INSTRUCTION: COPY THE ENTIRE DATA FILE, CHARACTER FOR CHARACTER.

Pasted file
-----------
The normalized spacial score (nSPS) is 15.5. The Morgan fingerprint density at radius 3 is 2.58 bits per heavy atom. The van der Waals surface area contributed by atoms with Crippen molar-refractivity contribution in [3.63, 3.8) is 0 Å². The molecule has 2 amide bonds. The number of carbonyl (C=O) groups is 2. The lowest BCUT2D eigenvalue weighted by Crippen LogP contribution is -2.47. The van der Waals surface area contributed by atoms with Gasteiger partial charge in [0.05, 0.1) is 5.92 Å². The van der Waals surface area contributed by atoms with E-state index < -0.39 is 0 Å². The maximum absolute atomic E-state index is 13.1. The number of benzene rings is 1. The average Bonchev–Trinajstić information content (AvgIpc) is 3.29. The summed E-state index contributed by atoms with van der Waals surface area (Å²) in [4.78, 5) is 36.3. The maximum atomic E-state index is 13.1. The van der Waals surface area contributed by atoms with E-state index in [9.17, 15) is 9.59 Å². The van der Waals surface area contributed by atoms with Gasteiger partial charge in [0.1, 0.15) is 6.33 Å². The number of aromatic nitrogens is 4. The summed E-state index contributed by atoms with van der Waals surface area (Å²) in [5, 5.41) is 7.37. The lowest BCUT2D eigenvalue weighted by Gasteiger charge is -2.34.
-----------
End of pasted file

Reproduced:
The normalized spacial score (nSPS) is 15.5. The Morgan fingerprint density at radius 3 is 2.58 bits per heavy atom. The van der Waals surface area contributed by atoms with Crippen molar-refractivity contribution in [3.63, 3.8) is 0 Å². The molecule has 2 amide bonds. The number of carbonyl (C=O) groups is 2. The lowest BCUT2D eigenvalue weighted by Crippen LogP contribution is -2.47. The van der Waals surface area contributed by atoms with Gasteiger partial charge in [0.05, 0.1) is 5.92 Å². The van der Waals surface area contributed by atoms with E-state index < -0.39 is 0 Å². The maximum absolute atomic E-state index is 13.1. The number of benzene rings is 1. The average Bonchev–Trinajstić information content (AvgIpc) is 3.29. The summed E-state index contributed by atoms with van der Waals surface area (Å²) in [4.78, 5) is 36.3. The maximum atomic E-state index is 13.1. The van der Waals surface area contributed by atoms with E-state index in [9.17, 15) is 9.59 Å². The van der Waals surface area contributed by atoms with Gasteiger partial charge in [0.1, 0.15) is 6.33 Å². The number of aromatic nitrogens is 4. The summed E-state index contributed by atoms with van der Waals surface area (Å²) in [5, 5.41) is 7.37. The lowest BCUT2D eigenvalue weighted by Gasteiger charge is -2.34.